You likely have some abilities that match your areas of interest. These are your strengths. By determining your greatest strengths, you can define the functions you will perform best and with the greatest satisfaction in a professional position.
You will want to define your long-term career goals and short-term objectives in terms of these strengths rather than in terms of a specific job title. Be sure that you can list your strengths as well as give examples of them in action. It will be up to you to explain to those you meet how your strengths can relate to their business requirements.
The right position will allow you to use your greatest strengths, and challenge you with opportunities for growth and success.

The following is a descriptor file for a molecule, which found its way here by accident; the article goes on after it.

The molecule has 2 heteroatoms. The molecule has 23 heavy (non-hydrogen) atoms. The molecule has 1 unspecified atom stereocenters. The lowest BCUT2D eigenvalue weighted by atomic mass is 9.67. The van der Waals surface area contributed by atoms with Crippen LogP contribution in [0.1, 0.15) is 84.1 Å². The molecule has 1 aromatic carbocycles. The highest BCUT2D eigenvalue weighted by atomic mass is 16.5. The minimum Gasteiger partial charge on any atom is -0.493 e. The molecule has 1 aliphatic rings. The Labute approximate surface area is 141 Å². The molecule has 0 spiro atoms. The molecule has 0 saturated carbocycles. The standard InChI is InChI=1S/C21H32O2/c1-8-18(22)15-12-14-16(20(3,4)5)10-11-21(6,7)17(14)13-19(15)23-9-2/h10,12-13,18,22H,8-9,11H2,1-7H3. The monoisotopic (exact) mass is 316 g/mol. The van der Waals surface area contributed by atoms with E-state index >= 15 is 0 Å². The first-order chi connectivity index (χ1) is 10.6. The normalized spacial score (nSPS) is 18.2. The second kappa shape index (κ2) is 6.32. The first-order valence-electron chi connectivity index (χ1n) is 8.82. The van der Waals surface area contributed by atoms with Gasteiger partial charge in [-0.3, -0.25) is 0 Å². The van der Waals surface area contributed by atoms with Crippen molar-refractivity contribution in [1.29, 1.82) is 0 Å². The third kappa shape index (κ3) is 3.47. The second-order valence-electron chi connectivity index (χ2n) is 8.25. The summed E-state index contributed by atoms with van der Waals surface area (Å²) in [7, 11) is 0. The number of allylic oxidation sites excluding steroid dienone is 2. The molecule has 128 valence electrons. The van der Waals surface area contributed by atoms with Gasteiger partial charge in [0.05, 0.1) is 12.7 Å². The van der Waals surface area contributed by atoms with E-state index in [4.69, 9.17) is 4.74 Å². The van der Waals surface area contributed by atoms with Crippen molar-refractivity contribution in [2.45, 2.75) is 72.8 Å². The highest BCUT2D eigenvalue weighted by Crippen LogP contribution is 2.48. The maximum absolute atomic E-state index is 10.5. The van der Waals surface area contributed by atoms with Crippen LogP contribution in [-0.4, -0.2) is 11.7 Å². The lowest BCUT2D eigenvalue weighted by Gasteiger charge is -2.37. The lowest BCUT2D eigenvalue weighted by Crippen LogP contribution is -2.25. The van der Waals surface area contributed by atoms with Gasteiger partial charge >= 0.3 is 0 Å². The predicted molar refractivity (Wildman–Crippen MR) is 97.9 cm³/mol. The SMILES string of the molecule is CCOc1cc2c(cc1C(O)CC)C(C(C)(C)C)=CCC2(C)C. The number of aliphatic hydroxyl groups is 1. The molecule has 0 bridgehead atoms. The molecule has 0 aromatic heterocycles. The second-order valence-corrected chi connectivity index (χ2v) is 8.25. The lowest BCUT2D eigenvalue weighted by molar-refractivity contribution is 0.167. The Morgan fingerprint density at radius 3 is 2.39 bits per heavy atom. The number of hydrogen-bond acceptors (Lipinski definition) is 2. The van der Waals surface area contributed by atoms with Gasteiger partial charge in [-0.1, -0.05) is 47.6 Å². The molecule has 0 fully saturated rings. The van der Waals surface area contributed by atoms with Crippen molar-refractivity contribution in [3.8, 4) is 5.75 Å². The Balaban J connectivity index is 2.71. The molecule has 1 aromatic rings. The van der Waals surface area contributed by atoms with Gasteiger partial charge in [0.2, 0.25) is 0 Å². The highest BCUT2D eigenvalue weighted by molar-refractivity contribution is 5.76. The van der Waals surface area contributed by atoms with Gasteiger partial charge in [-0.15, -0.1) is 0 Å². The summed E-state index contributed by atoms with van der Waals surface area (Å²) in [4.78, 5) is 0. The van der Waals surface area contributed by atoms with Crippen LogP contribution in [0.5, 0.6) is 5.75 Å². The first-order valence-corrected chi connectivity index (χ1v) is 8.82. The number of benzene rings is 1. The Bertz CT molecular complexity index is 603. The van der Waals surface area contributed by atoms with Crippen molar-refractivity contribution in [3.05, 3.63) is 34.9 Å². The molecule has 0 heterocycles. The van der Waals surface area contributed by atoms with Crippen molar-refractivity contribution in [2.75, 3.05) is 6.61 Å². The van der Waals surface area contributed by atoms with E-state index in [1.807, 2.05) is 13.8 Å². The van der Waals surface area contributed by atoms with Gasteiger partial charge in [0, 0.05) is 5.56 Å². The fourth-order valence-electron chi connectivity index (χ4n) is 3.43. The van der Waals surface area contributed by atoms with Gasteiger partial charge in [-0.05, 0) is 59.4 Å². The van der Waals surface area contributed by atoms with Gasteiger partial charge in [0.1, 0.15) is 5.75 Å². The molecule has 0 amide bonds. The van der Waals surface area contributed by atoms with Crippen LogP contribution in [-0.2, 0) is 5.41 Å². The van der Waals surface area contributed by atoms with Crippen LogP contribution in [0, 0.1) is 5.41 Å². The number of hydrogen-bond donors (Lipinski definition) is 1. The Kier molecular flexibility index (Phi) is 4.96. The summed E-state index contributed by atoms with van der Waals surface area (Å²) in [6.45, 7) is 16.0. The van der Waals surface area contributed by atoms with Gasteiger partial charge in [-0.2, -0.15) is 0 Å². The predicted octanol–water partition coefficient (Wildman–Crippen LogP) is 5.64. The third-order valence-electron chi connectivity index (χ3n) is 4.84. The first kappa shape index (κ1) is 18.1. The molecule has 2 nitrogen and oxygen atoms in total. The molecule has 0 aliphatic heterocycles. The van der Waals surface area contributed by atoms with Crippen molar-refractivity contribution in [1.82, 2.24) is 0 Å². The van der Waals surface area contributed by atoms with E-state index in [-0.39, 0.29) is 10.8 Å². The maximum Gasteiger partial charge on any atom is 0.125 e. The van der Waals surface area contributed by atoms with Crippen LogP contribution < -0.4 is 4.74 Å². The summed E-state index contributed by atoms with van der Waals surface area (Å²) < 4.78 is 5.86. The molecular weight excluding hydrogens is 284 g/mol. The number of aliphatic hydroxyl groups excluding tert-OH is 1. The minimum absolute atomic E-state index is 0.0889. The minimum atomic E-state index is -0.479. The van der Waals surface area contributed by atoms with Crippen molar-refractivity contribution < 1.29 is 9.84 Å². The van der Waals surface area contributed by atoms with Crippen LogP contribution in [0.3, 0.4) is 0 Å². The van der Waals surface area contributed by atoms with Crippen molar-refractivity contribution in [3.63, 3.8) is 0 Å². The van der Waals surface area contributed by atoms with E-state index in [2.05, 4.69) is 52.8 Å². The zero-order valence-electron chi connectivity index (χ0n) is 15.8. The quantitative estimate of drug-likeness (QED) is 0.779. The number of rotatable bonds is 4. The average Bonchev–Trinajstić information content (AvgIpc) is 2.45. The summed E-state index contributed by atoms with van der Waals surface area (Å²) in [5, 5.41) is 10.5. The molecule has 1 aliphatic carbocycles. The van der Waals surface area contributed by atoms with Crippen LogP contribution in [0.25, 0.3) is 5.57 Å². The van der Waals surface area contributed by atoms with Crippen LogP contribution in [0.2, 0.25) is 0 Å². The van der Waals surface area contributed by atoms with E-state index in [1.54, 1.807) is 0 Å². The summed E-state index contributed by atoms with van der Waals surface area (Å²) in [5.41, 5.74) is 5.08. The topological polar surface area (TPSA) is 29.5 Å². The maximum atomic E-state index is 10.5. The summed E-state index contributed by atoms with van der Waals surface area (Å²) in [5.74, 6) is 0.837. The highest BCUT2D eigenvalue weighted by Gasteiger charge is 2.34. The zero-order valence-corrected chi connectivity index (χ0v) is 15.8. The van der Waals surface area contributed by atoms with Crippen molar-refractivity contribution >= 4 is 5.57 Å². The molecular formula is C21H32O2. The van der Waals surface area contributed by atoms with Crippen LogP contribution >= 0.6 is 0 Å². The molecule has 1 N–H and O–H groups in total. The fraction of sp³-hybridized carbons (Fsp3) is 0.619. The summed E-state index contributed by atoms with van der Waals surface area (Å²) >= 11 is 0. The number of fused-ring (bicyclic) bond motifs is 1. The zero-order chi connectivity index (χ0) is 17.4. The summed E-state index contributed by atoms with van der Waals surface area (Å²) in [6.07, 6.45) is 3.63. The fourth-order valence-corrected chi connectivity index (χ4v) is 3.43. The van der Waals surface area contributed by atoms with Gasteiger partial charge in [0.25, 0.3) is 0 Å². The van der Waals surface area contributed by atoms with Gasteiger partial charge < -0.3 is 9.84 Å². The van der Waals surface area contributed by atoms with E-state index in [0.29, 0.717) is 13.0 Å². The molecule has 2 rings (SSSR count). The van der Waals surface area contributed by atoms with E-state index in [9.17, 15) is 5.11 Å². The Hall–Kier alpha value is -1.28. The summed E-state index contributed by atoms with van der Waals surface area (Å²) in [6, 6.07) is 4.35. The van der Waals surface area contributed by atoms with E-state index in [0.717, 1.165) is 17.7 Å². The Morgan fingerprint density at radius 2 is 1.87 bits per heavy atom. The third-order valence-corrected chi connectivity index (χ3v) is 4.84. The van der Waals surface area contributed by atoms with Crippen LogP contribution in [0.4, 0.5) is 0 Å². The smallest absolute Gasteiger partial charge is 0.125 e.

If you know your strengths and know what motivates you most, you will be able to present yourself to others in a way that will make them want to be part of what you are doing, and to help you do it.
2. Research and Strategize
Every good interview consists of mutual sharing of information of questions you are asked by the interviewer and questions you ask the interviewer. The essential purpose is to exchange information to determine if you are the right candidate for an opportunity as well as if the company you are interviewing with meets your values and job expectations. It is important that you research and strategize your interview responses so that you can easily and clearly articulate your strengths and accomplishments.
Interviewers will essentially ask three key questions:
CAN you do the job? This is your skills, knowledge, experience and accomplishments, learning potential and handling the physical aspects of the job.